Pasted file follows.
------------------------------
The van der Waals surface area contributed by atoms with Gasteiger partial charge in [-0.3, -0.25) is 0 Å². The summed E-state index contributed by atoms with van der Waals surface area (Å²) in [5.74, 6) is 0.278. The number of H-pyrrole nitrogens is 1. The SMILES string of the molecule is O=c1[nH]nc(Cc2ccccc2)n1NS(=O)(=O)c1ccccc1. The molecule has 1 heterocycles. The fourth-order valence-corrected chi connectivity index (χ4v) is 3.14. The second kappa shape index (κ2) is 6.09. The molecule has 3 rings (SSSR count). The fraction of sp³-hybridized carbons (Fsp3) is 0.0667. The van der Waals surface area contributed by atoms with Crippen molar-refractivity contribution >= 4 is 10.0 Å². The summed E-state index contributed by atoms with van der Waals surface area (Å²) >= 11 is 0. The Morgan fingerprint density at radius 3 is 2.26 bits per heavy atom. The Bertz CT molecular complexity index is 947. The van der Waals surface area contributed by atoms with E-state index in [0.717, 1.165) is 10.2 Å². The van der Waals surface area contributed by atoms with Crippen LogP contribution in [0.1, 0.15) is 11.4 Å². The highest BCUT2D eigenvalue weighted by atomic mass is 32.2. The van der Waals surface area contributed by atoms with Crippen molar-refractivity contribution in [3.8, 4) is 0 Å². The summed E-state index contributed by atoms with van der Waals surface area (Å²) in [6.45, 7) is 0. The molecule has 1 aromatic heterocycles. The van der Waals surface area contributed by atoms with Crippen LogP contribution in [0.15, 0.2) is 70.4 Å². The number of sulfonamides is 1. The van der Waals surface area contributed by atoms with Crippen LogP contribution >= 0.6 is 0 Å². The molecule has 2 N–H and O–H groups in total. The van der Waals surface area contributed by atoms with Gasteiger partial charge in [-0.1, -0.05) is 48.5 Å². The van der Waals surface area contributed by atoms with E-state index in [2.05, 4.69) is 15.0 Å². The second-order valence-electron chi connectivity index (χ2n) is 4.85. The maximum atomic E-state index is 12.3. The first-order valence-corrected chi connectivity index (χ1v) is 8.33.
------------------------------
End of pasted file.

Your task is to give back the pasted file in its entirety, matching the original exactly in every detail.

The van der Waals surface area contributed by atoms with Gasteiger partial charge in [-0.3, -0.25) is 0 Å². The summed E-state index contributed by atoms with van der Waals surface area (Å²) in [5.74, 6) is 0.278. The number of H-pyrrole nitrogens is 1. The SMILES string of the molecule is O=c1[nH]nc(Cc2ccccc2)n1NS(=O)(=O)c1ccccc1. The molecule has 1 heterocycles. The fourth-order valence-corrected chi connectivity index (χ4v) is 3.14. The second kappa shape index (κ2) is 6.09. The molecule has 3 rings (SSSR count). The fraction of sp³-hybridized carbons (Fsp3) is 0.0667. The van der Waals surface area contributed by atoms with Crippen molar-refractivity contribution >= 4 is 10.0 Å². The summed E-state index contributed by atoms with van der Waals surface area (Å²) >= 11 is 0. The Morgan fingerprint density at radius 3 is 2.26 bits per heavy atom. The Bertz CT molecular complexity index is 947. The van der Waals surface area contributed by atoms with E-state index in [0.717, 1.165) is 10.2 Å². The van der Waals surface area contributed by atoms with Crippen LogP contribution in [0.1, 0.15) is 11.4 Å². The highest BCUT2D eigenvalue weighted by atomic mass is 32.2. The van der Waals surface area contributed by atoms with Crippen molar-refractivity contribution in [3.8, 4) is 0 Å². The summed E-state index contributed by atoms with van der Waals surface area (Å²) in [6.45, 7) is 0. The molecule has 1 aromatic heterocycles. The van der Waals surface area contributed by atoms with Crippen LogP contribution in [0.15, 0.2) is 70.4 Å². The number of sulfonamides is 1. The van der Waals surface area contributed by atoms with Crippen LogP contribution >= 0.6 is 0 Å². The molecule has 2 N–H and O–H groups in total. The van der Waals surface area contributed by atoms with Gasteiger partial charge in [-0.1, -0.05) is 48.5 Å². The van der Waals surface area contributed by atoms with E-state index in [2.05, 4.69) is 15.0 Å². The second-order valence-electron chi connectivity index (χ2n) is 4.85. The maximum atomic E-state index is 12.3. The first-order valence-corrected chi connectivity index (χ1v) is 8.33.